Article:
Judicial clerkships provide an opportunity for recent graduates to spend a one or two year period working with judges in federal, state, county or municipal courts. Unlike judicial internships and externships, post-graduate clerkships are paid positions. They provide exposure to varied legal issues, an opportunity to master research and writing skills, and, in trial court, a chance to develop advocacy skills through observation of the various arguments and strategies, both good and bad, used by many lawyers. Clerkships also serve as catalysts for future employment, since law firms, government agencies, public interest organizations and other legal employers actively solicit judicial clerks.
Appellate court clerks are more likely to spend most of their time researching and writing. An appellate court reviews cases for error from the trial court and does not have contact with the litigants apart from the oral argument.
For a complete overview of judicial clerkships, please see the Judicial Clerkship Handbook.
Judicial Clerkship Writing Sample
Your writing sample must be well-organized, free of typographical and grammatical errors, and demonstrate your legal research and analytical skills. Although typically no official page limit exists, your sample should be from 8-15 pages. The most appropriate submission is a legal brief or memorandum written in law school or during your summer employment. If you use work from your employment, you must (1) get permission from your employer and (2) redact any identifying client information.
Depending on the document, a cover sheet may be helpful to explain the source of the document (for a class, job, moot court) and any background information that helps the judge understand your submission (the assignment from an employer or the facts you were given by a professor).
You may submit a section of a larger document as long as you explain the context of the section you are sending.
Career Services staff does not substantively review writing samples. Please ask a Legal Research and Writing professor or one of your faculty references to review your writing sample prior to submitting your application.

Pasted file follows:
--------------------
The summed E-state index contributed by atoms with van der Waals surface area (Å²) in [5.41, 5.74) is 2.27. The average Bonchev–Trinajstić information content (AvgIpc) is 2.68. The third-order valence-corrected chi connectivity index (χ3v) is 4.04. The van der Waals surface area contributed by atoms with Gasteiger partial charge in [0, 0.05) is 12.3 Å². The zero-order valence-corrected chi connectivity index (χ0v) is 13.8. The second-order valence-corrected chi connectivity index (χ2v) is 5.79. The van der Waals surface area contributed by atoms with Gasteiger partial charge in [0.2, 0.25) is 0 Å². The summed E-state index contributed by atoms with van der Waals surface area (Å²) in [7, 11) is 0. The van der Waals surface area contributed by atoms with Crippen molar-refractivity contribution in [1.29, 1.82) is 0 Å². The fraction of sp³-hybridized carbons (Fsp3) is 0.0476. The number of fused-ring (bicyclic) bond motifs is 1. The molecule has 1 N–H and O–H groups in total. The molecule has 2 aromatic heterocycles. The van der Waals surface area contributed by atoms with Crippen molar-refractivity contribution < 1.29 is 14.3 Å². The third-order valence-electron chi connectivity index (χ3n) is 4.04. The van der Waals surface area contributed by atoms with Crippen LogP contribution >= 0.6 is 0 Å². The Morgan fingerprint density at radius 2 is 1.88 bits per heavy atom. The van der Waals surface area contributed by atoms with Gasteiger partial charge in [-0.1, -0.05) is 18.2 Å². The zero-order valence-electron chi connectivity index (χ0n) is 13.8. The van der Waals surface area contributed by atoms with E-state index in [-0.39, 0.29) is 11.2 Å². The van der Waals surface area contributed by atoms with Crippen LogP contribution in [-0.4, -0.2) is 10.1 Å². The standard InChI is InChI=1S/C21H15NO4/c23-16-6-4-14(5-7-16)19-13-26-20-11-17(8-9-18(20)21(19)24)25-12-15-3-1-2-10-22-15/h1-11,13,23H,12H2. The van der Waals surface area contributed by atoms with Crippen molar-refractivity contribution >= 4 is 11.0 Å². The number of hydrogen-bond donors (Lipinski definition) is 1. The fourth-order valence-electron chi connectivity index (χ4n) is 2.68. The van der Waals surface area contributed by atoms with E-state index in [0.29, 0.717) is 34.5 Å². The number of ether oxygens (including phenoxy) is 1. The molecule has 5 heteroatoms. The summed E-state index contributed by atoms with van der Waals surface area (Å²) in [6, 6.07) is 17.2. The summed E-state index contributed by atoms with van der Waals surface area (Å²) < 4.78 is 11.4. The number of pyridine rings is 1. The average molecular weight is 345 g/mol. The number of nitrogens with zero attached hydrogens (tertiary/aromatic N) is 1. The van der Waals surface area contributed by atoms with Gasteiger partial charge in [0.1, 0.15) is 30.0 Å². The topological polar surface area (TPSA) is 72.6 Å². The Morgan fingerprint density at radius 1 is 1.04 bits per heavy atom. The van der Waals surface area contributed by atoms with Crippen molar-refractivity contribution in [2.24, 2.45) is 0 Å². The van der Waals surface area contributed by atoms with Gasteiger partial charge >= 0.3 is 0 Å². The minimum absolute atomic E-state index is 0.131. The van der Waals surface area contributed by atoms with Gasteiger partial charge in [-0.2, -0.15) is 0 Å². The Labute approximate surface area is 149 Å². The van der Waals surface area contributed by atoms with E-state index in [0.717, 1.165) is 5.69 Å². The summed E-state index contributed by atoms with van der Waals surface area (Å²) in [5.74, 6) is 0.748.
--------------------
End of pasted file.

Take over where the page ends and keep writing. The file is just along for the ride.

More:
One of our state Supreme Court justices was hiring recently and his law clerk sent an email to the Career Services Office about what they have observed and asked that we share this info with law students:
We are in the process of interviewing candidates. Many of the applicants have included writing samples that aren’t really representative of their own abilities. For instance, we have received numerous law review case notes/articles, motions and briefs that were submitted to courts, and even a divorce decree. The problem of course is that none of these writing samples are truly representative of only the candidates writing abilities. Instead, we can’t tell what the candidate’s writing abilities are since the samples have all been edited, either by fellow law students (in the case of law review case notes/articles), or worse yet, by licensed attorneys in the case of motions, briefs and divorce decrees. I know that students should have a memorandum that they prepared in legal writing that would be substantially their own work that they could edit themselves and use as a writing sample for jobs (that’s what I use). I just thought I’d give you a heads up on this, because it seems like it is a rather prevalent practice that doesn’t really benefit the applicant (not just with this job, but with others as well). (emphasis added).